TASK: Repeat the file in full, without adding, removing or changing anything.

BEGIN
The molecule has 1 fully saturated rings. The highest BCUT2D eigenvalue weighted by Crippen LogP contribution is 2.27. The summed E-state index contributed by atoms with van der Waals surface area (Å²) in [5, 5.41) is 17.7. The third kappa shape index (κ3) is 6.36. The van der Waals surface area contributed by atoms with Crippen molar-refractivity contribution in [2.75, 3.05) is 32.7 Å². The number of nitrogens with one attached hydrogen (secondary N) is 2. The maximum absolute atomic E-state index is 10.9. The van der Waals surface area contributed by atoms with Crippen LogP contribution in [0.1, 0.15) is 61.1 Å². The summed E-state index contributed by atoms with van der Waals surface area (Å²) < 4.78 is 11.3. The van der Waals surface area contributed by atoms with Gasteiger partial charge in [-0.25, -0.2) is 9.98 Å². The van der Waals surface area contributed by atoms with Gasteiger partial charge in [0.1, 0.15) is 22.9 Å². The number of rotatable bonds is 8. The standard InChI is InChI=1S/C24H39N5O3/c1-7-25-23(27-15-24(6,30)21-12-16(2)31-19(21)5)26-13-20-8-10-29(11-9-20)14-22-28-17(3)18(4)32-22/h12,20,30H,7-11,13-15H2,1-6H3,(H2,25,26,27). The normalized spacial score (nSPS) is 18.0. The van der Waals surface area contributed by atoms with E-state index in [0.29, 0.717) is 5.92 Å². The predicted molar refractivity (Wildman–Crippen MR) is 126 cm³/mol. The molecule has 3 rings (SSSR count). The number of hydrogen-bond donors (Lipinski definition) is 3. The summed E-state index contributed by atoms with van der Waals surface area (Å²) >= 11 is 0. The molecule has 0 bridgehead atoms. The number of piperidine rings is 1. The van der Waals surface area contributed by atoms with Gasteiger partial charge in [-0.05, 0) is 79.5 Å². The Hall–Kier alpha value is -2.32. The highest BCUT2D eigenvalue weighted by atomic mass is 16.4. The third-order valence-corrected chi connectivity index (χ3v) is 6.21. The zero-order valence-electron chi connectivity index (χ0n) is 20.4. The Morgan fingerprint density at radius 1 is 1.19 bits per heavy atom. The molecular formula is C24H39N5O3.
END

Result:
The molecule has 1 fully saturated rings. The highest BCUT2D eigenvalue weighted by Crippen LogP contribution is 2.27. The summed E-state index contributed by atoms with van der Waals surface area (Å²) in [5, 5.41) is 17.7. The third kappa shape index (κ3) is 6.36. The van der Waals surface area contributed by atoms with Crippen molar-refractivity contribution in [2.75, 3.05) is 32.7 Å². The number of nitrogens with one attached hydrogen (secondary N) is 2. The maximum absolute atomic E-state index is 10.9. The van der Waals surface area contributed by atoms with Crippen LogP contribution in [0.1, 0.15) is 61.1 Å². The summed E-state index contributed by atoms with van der Waals surface area (Å²) < 4.78 is 11.3. The van der Waals surface area contributed by atoms with Gasteiger partial charge in [-0.25, -0.2) is 9.98 Å². The van der Waals surface area contributed by atoms with Gasteiger partial charge in [0.1, 0.15) is 22.9 Å². The number of rotatable bonds is 8. The standard InChI is InChI=1S/C24H39N5O3/c1-7-25-23(27-15-24(6,30)21-12-16(2)31-19(21)5)26-13-20-8-10-29(11-9-20)14-22-28-17(3)18(4)32-22/h12,20,30H,7-11,13-15H2,1-6H3,(H2,25,26,27). The normalized spacial score (nSPS) is 18.0. The van der Waals surface area contributed by atoms with E-state index in [0.29, 0.717) is 5.92 Å². The predicted molar refractivity (Wildman–Crippen MR) is 126 cm³/mol. The molecule has 3 rings (SSSR count). The number of hydrogen-bond donors (Lipinski definition) is 3. The summed E-state index contributed by atoms with van der Waals surface area (Å²) >= 11 is 0. The molecule has 0 bridgehead atoms. The number of piperidine rings is 1. The van der Waals surface area contributed by atoms with Gasteiger partial charge in [-0.05, 0) is 79.5 Å². The Hall–Kier alpha value is -2.32. The highest BCUT2D eigenvalue weighted by atomic mass is 16.4. The third-order valence-corrected chi connectivity index (χ3v) is 6.21. The zero-order valence-electron chi connectivity index (χ0n) is 20.4. The Morgan fingerprint density at radius 1 is 1.19 bits per heavy atom. The molecular formula is C24H39N5O3.